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Fitzgerald: A pioneer who will be missed

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Garrett Fitzgerald achieved a remarkable amount of good work in the name of Munster Rugby. Photo: Stephen McCarthy/Sportsfile

Garrett Fitzgerald achieved a remarkable amount of good work in the name of Munster Rugby. Photo: Stephen McCarthy/Sportsfile

Garrett Fitzgerald achieved a remarkable amount of good work in the name of Munster Rugby. Photo: Stephen McCarthy/Sportsfile

Munster lost another link to their golden days with the death last week of recently retired CEO Garrett Fitzgerald, who had been the longest-serving of the provincial CEOs, writes Brendan Fanning.

Fitzgerald was one of the pioneers of Irish rugby, breaking new ground in a province that was a rough frontier in the early years of the game going professional. There was a challenge at every turn. You needed patience and perseverance and political smarts - and he had all three. He was also blessed with a high emotional intelligence, which is helpful when dealing with professional athletes.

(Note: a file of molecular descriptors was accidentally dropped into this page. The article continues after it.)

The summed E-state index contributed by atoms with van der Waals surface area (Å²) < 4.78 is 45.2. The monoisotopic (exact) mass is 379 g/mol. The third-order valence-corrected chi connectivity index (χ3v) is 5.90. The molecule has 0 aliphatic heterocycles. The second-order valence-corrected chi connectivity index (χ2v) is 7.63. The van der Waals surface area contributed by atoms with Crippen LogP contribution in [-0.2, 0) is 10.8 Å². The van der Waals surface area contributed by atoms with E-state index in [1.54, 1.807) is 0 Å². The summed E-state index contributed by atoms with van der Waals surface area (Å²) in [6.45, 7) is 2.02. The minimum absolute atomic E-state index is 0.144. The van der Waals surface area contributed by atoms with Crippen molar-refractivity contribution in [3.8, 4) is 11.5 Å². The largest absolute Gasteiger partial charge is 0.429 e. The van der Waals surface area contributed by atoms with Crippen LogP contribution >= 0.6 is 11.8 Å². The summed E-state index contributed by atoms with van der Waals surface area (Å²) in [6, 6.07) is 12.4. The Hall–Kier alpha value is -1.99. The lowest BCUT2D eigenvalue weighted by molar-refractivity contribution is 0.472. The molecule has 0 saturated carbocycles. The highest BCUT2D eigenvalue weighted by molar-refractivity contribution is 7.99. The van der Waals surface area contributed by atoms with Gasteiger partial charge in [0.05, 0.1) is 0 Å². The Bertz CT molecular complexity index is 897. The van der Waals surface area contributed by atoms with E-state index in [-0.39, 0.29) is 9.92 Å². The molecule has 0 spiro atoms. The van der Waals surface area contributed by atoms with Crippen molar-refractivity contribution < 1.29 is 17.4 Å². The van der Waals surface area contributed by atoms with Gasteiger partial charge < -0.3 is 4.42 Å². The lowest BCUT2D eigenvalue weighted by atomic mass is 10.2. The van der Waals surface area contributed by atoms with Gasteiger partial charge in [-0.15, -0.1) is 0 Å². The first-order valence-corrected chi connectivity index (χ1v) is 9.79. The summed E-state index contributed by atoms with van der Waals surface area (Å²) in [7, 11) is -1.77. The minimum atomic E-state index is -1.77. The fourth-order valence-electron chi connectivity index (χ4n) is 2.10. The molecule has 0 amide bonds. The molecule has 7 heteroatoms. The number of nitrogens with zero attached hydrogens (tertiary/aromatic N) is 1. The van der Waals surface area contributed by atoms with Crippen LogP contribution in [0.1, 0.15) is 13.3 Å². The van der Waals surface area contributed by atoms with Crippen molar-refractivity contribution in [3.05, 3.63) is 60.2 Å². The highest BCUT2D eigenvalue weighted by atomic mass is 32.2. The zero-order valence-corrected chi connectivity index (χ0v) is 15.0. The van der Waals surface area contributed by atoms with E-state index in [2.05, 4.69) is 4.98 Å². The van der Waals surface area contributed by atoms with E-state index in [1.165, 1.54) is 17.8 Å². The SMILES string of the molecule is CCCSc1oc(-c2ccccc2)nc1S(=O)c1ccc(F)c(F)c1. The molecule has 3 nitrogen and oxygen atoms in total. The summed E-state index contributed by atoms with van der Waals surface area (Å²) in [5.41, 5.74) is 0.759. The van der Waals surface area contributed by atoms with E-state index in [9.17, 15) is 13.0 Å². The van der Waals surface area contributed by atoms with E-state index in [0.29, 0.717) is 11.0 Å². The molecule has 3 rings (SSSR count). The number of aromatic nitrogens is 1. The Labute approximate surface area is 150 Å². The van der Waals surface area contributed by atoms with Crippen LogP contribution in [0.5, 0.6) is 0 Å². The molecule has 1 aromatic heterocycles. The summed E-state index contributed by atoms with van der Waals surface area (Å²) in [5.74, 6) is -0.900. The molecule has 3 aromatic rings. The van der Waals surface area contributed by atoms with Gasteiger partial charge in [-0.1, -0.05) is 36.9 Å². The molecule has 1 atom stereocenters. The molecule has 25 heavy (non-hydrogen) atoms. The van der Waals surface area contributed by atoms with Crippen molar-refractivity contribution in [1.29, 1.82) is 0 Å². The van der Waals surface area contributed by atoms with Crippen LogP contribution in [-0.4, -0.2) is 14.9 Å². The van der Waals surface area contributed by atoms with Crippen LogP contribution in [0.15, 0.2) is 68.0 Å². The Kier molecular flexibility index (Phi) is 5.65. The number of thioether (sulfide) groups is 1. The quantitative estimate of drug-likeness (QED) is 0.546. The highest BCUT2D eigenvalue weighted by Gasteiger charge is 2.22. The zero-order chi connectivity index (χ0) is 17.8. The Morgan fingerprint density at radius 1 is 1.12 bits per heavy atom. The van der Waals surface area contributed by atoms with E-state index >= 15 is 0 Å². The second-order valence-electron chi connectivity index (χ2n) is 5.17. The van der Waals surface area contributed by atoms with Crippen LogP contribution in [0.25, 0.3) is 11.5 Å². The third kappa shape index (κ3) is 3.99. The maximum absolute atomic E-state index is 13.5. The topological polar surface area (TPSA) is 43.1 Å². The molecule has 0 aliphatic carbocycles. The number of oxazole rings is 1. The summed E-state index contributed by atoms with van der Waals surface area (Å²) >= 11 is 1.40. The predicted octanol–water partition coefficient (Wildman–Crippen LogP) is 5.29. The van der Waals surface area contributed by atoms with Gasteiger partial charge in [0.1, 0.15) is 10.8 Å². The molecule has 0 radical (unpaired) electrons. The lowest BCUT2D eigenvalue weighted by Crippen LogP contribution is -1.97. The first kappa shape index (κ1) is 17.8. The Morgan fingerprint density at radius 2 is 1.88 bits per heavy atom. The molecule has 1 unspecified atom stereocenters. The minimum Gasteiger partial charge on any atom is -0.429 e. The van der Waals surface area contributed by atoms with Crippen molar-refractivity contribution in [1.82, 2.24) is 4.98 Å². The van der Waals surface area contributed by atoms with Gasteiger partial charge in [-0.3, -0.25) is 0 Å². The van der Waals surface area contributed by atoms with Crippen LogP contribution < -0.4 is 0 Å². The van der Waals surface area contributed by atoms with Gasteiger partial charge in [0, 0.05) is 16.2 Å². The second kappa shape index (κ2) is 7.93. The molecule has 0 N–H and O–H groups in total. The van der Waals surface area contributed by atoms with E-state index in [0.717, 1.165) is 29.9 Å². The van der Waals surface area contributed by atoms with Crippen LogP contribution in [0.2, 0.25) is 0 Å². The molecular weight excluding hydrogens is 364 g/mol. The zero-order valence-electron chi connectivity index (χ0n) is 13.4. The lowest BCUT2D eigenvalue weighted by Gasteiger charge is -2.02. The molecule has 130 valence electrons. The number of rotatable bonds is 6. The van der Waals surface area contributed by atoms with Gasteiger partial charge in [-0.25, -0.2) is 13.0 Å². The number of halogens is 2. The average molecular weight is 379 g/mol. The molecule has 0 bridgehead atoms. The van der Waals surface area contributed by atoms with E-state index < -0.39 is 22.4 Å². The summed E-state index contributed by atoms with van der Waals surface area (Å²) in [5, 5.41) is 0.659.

Garrett was not always the easiest to get a hold of, but always worth the effort. And if it was a time of crisis, his starting point was to see it from your point of view, and work from there.

By the time he signed off last year he had laid down a significant body of work. The number of titles won in any organisation is not the first metric for a CEO, even if he or she might have a big role in the culture of the group. And he did. But Garrett managed a far more difficult assignment in bringing an end to the Twin City madness that attended their preparation from the word go. The politics in that one - to be a Corkman who signed off on the powerbase being invested in Limerick - were cutthroat. He got it over the line, and into the fine facility in UL.

Garrett was a good man, good company, and will be missed. We offer our condolences to his wife Áine, and his children Megan, Jamie and Michael.

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